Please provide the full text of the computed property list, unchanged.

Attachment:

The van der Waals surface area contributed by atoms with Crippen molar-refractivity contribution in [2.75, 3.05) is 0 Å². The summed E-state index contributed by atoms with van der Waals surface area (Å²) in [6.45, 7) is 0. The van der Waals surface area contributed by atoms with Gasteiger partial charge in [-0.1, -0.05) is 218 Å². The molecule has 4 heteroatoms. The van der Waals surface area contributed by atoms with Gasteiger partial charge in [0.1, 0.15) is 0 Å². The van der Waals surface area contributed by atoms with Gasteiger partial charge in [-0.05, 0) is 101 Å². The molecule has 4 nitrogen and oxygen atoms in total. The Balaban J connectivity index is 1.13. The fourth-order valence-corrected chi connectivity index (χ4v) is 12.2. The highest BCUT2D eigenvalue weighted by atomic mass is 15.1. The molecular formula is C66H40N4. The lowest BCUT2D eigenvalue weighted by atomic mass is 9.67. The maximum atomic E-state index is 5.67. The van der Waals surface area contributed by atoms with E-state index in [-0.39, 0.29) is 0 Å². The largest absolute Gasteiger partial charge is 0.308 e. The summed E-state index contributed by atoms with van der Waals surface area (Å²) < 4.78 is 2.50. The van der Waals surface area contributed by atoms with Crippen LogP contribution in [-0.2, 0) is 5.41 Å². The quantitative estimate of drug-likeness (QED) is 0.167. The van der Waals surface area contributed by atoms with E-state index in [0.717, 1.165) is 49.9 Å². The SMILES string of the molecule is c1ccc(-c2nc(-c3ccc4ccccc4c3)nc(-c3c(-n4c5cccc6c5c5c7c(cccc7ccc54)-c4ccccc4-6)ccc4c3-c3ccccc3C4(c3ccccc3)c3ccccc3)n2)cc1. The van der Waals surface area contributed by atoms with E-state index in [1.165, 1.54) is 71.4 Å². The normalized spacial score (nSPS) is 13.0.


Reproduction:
The van der Waals surface area contributed by atoms with Crippen molar-refractivity contribution in [2.75, 3.05) is 0 Å². The summed E-state index contributed by atoms with van der Waals surface area (Å²) in [6.45, 7) is 0. The van der Waals surface area contributed by atoms with Gasteiger partial charge in [-0.1, -0.05) is 218 Å². The molecule has 4 heteroatoms. The van der Waals surface area contributed by atoms with Gasteiger partial charge in [0.1, 0.15) is 0 Å². The van der Waals surface area contributed by atoms with Gasteiger partial charge in [-0.05, 0) is 101 Å². The molecule has 4 nitrogen and oxygen atoms in total. The Balaban J connectivity index is 1.13. The fourth-order valence-corrected chi connectivity index (χ4v) is 12.2. The highest BCUT2D eigenvalue weighted by atomic mass is 15.1. The molecular formula is C66H40N4. The lowest BCUT2D eigenvalue weighted by atomic mass is 9.67. The maximum atomic E-state index is 5.67. The van der Waals surface area contributed by atoms with E-state index in [-0.39, 0.29) is 0 Å². The largest absolute Gasteiger partial charge is 0.308 e. The summed E-state index contributed by atoms with van der Waals surface area (Å²) < 4.78 is 2.50. The van der Waals surface area contributed by atoms with Crippen LogP contribution in [-0.2, 0) is 5.41 Å². The quantitative estimate of drug-likeness (QED) is 0.167. The van der Waals surface area contributed by atoms with E-state index in [0.717, 1.165) is 49.9 Å². The SMILES string of the molecule is c1ccc(-c2nc(-c3ccc4ccccc4c3)nc(-c3c(-n4c5cccc6c5c5c7c(cccc7ccc54)-c4ccccc4-6)ccc4c3-c3ccccc3C4(c3ccccc3)c3ccccc3)n2)cc1. The van der Waals surface area contributed by atoms with E-state index in [1.165, 1.54) is 71.4 Å². The normalized spacial score (nSPS) is 13.0.